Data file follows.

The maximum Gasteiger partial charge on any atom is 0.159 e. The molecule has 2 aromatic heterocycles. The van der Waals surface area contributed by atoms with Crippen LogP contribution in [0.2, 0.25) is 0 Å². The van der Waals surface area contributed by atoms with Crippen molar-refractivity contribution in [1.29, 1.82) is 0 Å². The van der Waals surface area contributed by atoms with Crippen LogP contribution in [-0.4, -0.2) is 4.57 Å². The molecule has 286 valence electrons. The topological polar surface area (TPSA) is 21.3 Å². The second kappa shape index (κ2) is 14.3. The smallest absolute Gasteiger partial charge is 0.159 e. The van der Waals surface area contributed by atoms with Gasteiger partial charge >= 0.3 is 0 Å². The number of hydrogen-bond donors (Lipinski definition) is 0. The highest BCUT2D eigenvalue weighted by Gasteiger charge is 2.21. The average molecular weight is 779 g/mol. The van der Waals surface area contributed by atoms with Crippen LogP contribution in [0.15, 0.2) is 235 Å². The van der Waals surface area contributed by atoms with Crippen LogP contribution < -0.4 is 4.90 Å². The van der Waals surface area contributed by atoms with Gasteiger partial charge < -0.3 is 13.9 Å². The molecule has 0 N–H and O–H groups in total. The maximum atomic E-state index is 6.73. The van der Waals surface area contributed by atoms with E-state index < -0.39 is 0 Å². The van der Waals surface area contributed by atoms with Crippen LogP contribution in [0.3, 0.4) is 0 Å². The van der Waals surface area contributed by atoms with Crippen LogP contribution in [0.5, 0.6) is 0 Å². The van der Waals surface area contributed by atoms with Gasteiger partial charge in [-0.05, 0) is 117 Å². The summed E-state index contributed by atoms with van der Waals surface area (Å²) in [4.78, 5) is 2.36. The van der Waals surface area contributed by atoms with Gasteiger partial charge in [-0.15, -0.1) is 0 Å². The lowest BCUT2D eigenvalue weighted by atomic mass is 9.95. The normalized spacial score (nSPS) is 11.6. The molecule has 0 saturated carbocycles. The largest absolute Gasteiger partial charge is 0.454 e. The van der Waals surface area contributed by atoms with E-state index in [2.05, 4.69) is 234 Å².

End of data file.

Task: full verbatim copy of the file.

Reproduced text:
The maximum Gasteiger partial charge on any atom is 0.159 e. The molecule has 2 aromatic heterocycles. The van der Waals surface area contributed by atoms with Crippen LogP contribution in [0.2, 0.25) is 0 Å². The van der Waals surface area contributed by atoms with Crippen molar-refractivity contribution in [1.29, 1.82) is 0 Å². The van der Waals surface area contributed by atoms with Crippen LogP contribution in [-0.4, -0.2) is 4.57 Å². The molecule has 286 valence electrons. The topological polar surface area (TPSA) is 21.3 Å². The second kappa shape index (κ2) is 14.3. The smallest absolute Gasteiger partial charge is 0.159 e. The van der Waals surface area contributed by atoms with Gasteiger partial charge >= 0.3 is 0 Å². The number of hydrogen-bond donors (Lipinski definition) is 0. The highest BCUT2D eigenvalue weighted by Gasteiger charge is 2.21. The average molecular weight is 779 g/mol. The van der Waals surface area contributed by atoms with Crippen LogP contribution in [0.15, 0.2) is 235 Å². The van der Waals surface area contributed by atoms with Crippen LogP contribution < -0.4 is 4.90 Å². The van der Waals surface area contributed by atoms with Gasteiger partial charge < -0.3 is 13.9 Å². The molecule has 0 N–H and O–H groups in total. The maximum atomic E-state index is 6.73. The van der Waals surface area contributed by atoms with E-state index < -0.39 is 0 Å². The van der Waals surface area contributed by atoms with Crippen LogP contribution in [0.3, 0.4) is 0 Å². The van der Waals surface area contributed by atoms with Crippen LogP contribution in [0.5, 0.6) is 0 Å². The van der Waals surface area contributed by atoms with Gasteiger partial charge in [-0.05, 0) is 117 Å². The summed E-state index contributed by atoms with van der Waals surface area (Å²) in [4.78, 5) is 2.36. The van der Waals surface area contributed by atoms with Gasteiger partial charge in [-0.15, -0.1) is 0 Å². The lowest BCUT2D eigenvalue weighted by atomic mass is 9.95. The normalized spacial score (nSPS) is 11.6. The molecule has 0 saturated carbocycles. The largest absolute Gasteiger partial charge is 0.454 e. The van der Waals surface area contributed by atoms with E-state index in [2.05, 4.69) is 234 Å².